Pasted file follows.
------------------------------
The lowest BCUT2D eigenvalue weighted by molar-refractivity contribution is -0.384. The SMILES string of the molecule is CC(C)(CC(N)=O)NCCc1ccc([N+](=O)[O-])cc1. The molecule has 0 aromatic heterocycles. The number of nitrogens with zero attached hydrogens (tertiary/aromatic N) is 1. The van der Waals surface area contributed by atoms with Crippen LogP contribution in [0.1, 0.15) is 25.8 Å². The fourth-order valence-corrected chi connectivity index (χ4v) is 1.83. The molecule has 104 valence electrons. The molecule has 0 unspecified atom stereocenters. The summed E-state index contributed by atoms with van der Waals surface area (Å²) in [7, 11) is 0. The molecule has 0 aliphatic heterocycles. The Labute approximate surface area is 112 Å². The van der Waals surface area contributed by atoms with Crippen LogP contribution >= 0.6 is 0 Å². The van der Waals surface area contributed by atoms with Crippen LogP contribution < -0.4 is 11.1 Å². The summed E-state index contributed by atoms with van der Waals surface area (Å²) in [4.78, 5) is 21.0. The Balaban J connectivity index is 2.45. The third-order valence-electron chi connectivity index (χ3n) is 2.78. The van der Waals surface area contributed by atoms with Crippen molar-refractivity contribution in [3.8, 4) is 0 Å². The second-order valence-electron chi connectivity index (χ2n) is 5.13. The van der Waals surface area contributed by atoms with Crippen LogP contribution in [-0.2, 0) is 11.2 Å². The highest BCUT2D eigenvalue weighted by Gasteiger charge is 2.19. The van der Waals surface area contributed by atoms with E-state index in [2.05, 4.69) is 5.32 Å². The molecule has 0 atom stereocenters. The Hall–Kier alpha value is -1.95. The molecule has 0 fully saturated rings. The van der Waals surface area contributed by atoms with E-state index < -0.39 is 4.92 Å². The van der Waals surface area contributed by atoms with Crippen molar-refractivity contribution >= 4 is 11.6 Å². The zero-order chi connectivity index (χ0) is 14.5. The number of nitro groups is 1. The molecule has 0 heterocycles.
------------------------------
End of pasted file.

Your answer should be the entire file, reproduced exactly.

The lowest BCUT2D eigenvalue weighted by molar-refractivity contribution is -0.384. The SMILES string of the molecule is CC(C)(CC(N)=O)NCCc1ccc([N+](=O)[O-])cc1. The molecule has 0 aromatic heterocycles. The number of nitrogens with zero attached hydrogens (tertiary/aromatic N) is 1. The van der Waals surface area contributed by atoms with Crippen LogP contribution in [0.1, 0.15) is 25.8 Å². The fourth-order valence-corrected chi connectivity index (χ4v) is 1.83. The molecule has 104 valence electrons. The molecule has 0 unspecified atom stereocenters. The summed E-state index contributed by atoms with van der Waals surface area (Å²) in [7, 11) is 0. The molecule has 0 aliphatic heterocycles. The Labute approximate surface area is 112 Å². The van der Waals surface area contributed by atoms with Crippen LogP contribution >= 0.6 is 0 Å². The van der Waals surface area contributed by atoms with Crippen LogP contribution < -0.4 is 11.1 Å². The summed E-state index contributed by atoms with van der Waals surface area (Å²) in [4.78, 5) is 21.0. The Balaban J connectivity index is 2.45. The third-order valence-electron chi connectivity index (χ3n) is 2.78. The van der Waals surface area contributed by atoms with Crippen molar-refractivity contribution in [3.8, 4) is 0 Å². The second-order valence-electron chi connectivity index (χ2n) is 5.13. The van der Waals surface area contributed by atoms with Crippen LogP contribution in [-0.2, 0) is 11.2 Å². The highest BCUT2D eigenvalue weighted by Gasteiger charge is 2.19. The van der Waals surface area contributed by atoms with E-state index in [2.05, 4.69) is 5.32 Å². The molecule has 0 atom stereocenters. The Hall–Kier alpha value is -1.95. The molecule has 0 fully saturated rings. The van der Waals surface area contributed by atoms with E-state index < -0.39 is 4.92 Å². The van der Waals surface area contributed by atoms with Crippen molar-refractivity contribution >= 4 is 11.6 Å². The zero-order chi connectivity index (χ0) is 14.5. The number of nitro groups is 1. The molecule has 0 heterocycles.